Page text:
Institute of Functional Interfaces

Ethylenediamine Grafting on Oxide-Free H‑, 1/3 ML F‑, and Cl- Terminated Si(111) Surfaces

  • chair:

    Chopra, T., P. / Longo, R., C. / Cho, K. / Halls, M., D. / Thissen, P. / Chabal, Y., J. (2015)

  • place:

    Chemistry of materials 27, (2015), 18, 6268-6281

  • Date: September 2015

Abstract

Amine termination of surfaces constitutes a core platform for fields as diverse as microelectronics and bioengineering,
and for nanotechnology in general. Diamines are particularly attractive for surface amination because unlike ammonia or simple amine molecules, they have a metal chelating capability useful in fabricating heterostructures. They can act as a linker molecule between inorganic electronic materials and biomolecules or photoactive quantum dots for applications in microelectronic, photonics, and biosensing.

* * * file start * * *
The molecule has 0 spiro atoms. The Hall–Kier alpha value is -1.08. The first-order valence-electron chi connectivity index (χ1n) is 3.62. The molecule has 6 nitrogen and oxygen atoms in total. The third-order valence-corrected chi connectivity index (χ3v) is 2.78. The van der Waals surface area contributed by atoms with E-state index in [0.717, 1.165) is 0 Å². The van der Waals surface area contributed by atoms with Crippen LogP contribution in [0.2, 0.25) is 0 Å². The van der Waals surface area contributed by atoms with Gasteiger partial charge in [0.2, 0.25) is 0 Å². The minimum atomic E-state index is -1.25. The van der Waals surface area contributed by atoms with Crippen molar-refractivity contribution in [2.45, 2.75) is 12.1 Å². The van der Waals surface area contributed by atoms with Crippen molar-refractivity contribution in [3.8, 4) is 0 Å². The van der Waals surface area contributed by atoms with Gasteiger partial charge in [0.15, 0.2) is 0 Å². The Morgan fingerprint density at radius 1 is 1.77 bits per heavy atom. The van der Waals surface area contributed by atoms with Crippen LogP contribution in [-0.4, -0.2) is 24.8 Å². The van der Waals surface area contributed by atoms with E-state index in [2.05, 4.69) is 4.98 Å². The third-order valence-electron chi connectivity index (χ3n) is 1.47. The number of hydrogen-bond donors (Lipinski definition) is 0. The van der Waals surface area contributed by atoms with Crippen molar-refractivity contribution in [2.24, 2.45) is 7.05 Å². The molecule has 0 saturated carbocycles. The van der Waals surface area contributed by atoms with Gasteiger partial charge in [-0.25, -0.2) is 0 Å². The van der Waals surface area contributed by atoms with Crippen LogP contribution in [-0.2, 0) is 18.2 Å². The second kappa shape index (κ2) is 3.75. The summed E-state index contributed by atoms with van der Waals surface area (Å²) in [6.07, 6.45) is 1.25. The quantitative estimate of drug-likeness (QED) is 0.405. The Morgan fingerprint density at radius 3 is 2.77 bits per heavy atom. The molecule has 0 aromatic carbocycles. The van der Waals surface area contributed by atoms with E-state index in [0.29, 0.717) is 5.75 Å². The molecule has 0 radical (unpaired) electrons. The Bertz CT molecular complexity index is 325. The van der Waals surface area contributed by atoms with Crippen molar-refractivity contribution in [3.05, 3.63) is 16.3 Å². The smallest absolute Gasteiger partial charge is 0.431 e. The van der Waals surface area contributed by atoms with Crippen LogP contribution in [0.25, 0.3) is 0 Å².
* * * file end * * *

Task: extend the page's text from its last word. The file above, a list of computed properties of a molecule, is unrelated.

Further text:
In contrast to ammonia modification of silicon surfaces, the direct grafting of diamine on silicon surfaces has been less explored. In this work, the attachment of liquid and vapor-phase ethylenediamine (EDA) on three types of oxide-free (H-, 1/3 ML F-, and Cl-terminated) Si(111) surfaces is therefore examined by infrared absorption spectroscopy and X-ray photoelectron spectroscopy in conjunction with first-principle calculations.

We find that EDA chemisorption is only possible on 1/3 ML F- and Cl-terminated Si(111) surfaces: EDA only physisorbs on Hterminated Si(111) surfaces. On Cl-terminated Si(111) surfaces, EDA molecules adsorb in a mixture of monodentate and bridging configurations (chemical reaction of both EDA end groups), while on 1/3 ML F-terminated Si(111) surfaces the adsorption occurs primarily at one end of the molecule.

EDA reaction with Cl-terminated Si(111) surfaces is also characterized by complete removal of Cl and partial Si-H (~25% ML) formation on the surface. This unexpected Si-H product suggests that a proton-chlorine exchange may take place, with the endothermic barrier possibly reduced via concerted chemical reactions after an initial attachment of EDA to the surface.

 

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